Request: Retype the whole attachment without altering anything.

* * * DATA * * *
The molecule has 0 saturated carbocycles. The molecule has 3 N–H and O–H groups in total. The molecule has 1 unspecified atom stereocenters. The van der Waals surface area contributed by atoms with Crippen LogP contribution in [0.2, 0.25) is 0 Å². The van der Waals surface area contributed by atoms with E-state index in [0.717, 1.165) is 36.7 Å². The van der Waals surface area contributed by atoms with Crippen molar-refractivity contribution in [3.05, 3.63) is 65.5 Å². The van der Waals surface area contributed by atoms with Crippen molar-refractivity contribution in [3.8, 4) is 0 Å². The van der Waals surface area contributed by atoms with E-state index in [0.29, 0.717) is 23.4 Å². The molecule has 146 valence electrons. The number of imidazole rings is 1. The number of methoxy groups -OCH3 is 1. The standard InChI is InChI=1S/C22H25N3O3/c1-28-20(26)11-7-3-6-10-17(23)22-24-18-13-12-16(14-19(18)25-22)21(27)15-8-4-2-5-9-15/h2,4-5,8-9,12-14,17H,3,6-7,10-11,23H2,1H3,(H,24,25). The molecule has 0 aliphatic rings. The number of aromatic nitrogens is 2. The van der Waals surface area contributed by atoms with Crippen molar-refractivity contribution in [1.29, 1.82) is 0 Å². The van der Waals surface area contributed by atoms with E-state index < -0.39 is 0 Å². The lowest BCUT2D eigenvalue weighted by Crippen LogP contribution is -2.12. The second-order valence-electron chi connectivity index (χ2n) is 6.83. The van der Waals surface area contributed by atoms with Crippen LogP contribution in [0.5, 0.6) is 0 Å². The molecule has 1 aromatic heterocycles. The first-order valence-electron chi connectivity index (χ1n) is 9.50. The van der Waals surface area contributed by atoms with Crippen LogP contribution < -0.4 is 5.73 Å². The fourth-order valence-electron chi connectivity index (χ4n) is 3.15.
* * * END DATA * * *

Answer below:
The molecule has 0 saturated carbocycles. The molecule has 3 N–H and O–H groups in total. The molecule has 1 unspecified atom stereocenters. The van der Waals surface area contributed by atoms with Crippen LogP contribution in [0.2, 0.25) is 0 Å². The van der Waals surface area contributed by atoms with E-state index in [0.717, 1.165) is 36.7 Å². The van der Waals surface area contributed by atoms with Crippen molar-refractivity contribution in [3.05, 3.63) is 65.5 Å². The van der Waals surface area contributed by atoms with Crippen molar-refractivity contribution in [3.8, 4) is 0 Å². The van der Waals surface area contributed by atoms with E-state index in [0.29, 0.717) is 23.4 Å². The molecule has 146 valence electrons. The number of imidazole rings is 1. The number of methoxy groups -OCH3 is 1. The standard InChI is InChI=1S/C22H25N3O3/c1-28-20(26)11-7-3-6-10-17(23)22-24-18-13-12-16(14-19(18)25-22)21(27)15-8-4-2-5-9-15/h2,4-5,8-9,12-14,17H,3,6-7,10-11,23H2,1H3,(H,24,25). The molecule has 0 aliphatic rings. The number of aromatic nitrogens is 2. The van der Waals surface area contributed by atoms with Crippen molar-refractivity contribution in [1.29, 1.82) is 0 Å². The van der Waals surface area contributed by atoms with E-state index < -0.39 is 0 Å². The lowest BCUT2D eigenvalue weighted by Crippen LogP contribution is -2.12. The second-order valence-electron chi connectivity index (χ2n) is 6.83. The van der Waals surface area contributed by atoms with Crippen LogP contribution in [0.5, 0.6) is 0 Å². The molecule has 1 aromatic heterocycles. The first-order valence-electron chi connectivity index (χ1n) is 9.50. The van der Waals surface area contributed by atoms with Crippen LogP contribution < -0.4 is 5.73 Å². The fourth-order valence-electron chi connectivity index (χ4n) is 3.15.